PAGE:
Whilst out on one of my regular ambles around Liverpool’s busy city centre, I decided to call into my local branch of Oxfam for a bit of vinyl therapy. As I leafed through the display racks of old 45s, something interesting in the corner of the shop caught my eye… a large cabinet of some description decorated in a highly reflective glittery covering hidden behind a few racks of coats. After pulling aside the racks, I discovered that the mystery cabinet was a 1970s era hi-fi unit, a throwback from the heady days of Disco.
In the 1960s and ‘70s two companies vied for dominance of the lucrative home disco market: ‘Morse Electrophonics’ and ‘Soundesign’. Each company produced various models with different attributes, ranging from built-in light shows, spinning mirror balls, various combinations of hi-fi apparatus and different cabinet styles. They appealed to the affluent 30 something social climbing set that were out to impress, who purchased these units to compliment their home bars and hostess trolleys. In those days, hi-fi was considered furniture – and as such, units were bulky, robust and styled to make them the central feature of the room they inhabited. These groove boxes went beyond conventional hi-fi by literally transforming your living room into a discotheque, where sound and light combined into a hypnotic show against which you could dance the night away, safe in the knowledge that you could be the king of cool in your own living room, no matter how badly your dancing sucked.
This particular unit appears to be a lower end Morse Electrophonic cabinet comprising of a Turntable, 8 track and cassette tape decks and a radio tuner. Because of the size and weight of the cabinet, and the fact that it was wedged into a corner surrounded by clothes racks etc, I was unable to check out its model number or whether the lower portion of the unit had lights mounted behind the mirror panel. Sadly, this unit was not for sale, much to the relief of my wife who momentarily had nightmare visions of yet another hi-fi system competing for space in our overcrowded flat.
The sound to light units on these models were known as ‘Colour Organs’, named after early 18th Century keyboard instruments that controlled various lighting devices which displayed different coloured lights depending on which notes were being played.
The Long and Winding Road to Disco
The concept of associating different colours of light with specific frequencies goes back a very long way. Aristotle (384 -322 BCE) appears to be the first to have speculated that there was a close relationship between colour and sound, an idea that was explored in more detail by Sir Isaac Newton around 1704 CE. Newton paired the dominant 7 colours of the rainbow with the 7 whole tones found in a musical octave, starting with Red at C, Orange at D etc. His ideas were later taken up in a practical manner by Louis Bertrand Castel who constructed an instrument called the ‘Ocular Harpsichord’ around 1730. The instrument consisted of a six foot square frame mounted above a standard harpsichord. The frame contained 60 small boxes, all containing a lit candle. Each box had a little window made out of different coloured glass panes, directly behind which was a small curtain. The harpsichords keys were rigged so that when played, a system of pullies would lift a particular curtain to reveal a flash of corresponding colour. Later improvements added more candles and mirrors to reflect back more light. The instrument was by all accounts smelly, awkward to play and prone to malfunction and fire. However, interest in the instrument was so great that Castel proposed setting up a factory to make them en masse, dreaming of a day when ‘every home in Paris would own one’. Alas, this was not to be, and despite Castel’s big ideas, no physical relic of his Ocular Organ survives today.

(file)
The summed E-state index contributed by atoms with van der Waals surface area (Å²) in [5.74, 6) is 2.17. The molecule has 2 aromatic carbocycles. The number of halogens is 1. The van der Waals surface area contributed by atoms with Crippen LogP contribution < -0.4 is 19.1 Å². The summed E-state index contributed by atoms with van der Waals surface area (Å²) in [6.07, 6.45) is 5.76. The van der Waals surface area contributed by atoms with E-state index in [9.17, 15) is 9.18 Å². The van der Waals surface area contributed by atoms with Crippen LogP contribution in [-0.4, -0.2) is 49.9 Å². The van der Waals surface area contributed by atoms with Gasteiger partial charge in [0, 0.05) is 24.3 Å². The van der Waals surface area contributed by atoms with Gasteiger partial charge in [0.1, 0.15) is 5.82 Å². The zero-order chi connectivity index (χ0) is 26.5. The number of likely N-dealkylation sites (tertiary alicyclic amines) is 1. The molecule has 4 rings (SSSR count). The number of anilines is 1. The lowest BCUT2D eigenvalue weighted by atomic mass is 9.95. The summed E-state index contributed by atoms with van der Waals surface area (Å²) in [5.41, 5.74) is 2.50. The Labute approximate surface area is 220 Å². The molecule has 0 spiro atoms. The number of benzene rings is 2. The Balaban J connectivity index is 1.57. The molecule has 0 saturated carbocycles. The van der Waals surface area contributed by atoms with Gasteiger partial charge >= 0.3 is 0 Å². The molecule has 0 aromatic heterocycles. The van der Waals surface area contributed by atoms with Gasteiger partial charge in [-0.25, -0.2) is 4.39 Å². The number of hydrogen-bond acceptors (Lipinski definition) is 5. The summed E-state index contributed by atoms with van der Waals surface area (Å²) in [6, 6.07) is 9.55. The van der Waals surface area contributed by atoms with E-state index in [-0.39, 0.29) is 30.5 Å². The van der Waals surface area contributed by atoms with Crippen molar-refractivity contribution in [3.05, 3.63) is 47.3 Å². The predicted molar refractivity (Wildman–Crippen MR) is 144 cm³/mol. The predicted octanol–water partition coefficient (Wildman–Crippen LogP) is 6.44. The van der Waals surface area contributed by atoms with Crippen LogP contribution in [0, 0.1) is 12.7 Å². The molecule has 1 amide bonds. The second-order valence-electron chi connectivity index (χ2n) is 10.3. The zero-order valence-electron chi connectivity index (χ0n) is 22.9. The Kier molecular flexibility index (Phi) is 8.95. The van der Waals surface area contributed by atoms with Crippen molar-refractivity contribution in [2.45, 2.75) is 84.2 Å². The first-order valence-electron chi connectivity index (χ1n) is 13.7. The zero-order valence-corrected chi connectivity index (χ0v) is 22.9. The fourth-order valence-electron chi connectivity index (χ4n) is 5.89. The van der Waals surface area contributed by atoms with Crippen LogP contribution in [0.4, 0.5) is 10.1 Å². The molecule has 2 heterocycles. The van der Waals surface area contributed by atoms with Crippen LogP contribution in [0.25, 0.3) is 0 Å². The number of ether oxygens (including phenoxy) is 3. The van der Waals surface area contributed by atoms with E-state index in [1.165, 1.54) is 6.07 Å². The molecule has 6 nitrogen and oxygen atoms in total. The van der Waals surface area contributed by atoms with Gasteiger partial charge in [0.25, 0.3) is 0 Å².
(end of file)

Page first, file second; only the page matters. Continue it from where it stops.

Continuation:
Next came Bainbridge Bishop, an artist who had more than a passing interest in the relationship between colour and sound. In the early 1890s, Bishop constructed a number of Colour Organs, similar in design to Louis Bertrand Castel’s Ocular Harpsichord, but using electric light instead of candles. In addition, he used a ground glass screen to project on, which produced softer colours that merged into one another producing a more ‘harmonious’ display for the viewer. Bishops Colour Organ was an outstanding success. The use of electric light over candle paved the way for bigger and better Colour Organs to be created for use in large public performances. One notable performance using a Colour Organ (developed by British Painter A. Wallace Rimington), took place in Carnegie Hall, New York in 1915 for a performance of Composer Alexander Scriabin’s symphony ‘Prometheus: A Poem of Fire’. Scriabin wanted to create a work where light and sound could fuse together to produce ‘a transformative effect that would allow the audience to transcend up into a level of spiritual consciousness’. To that end, Scriabin’s music score called for specific colours to be projected for each note played. For this performance Scriabin requested that the audience wear white clothing so that the colours would reflect off their bodies, thereby making them an active part of the performance. Unfortunately, his ideas were too far ahead of their time and the technology of the day failed to capture the effect he desired. That said, the path leading to the union of light and sound in dance form had well and truly been opened.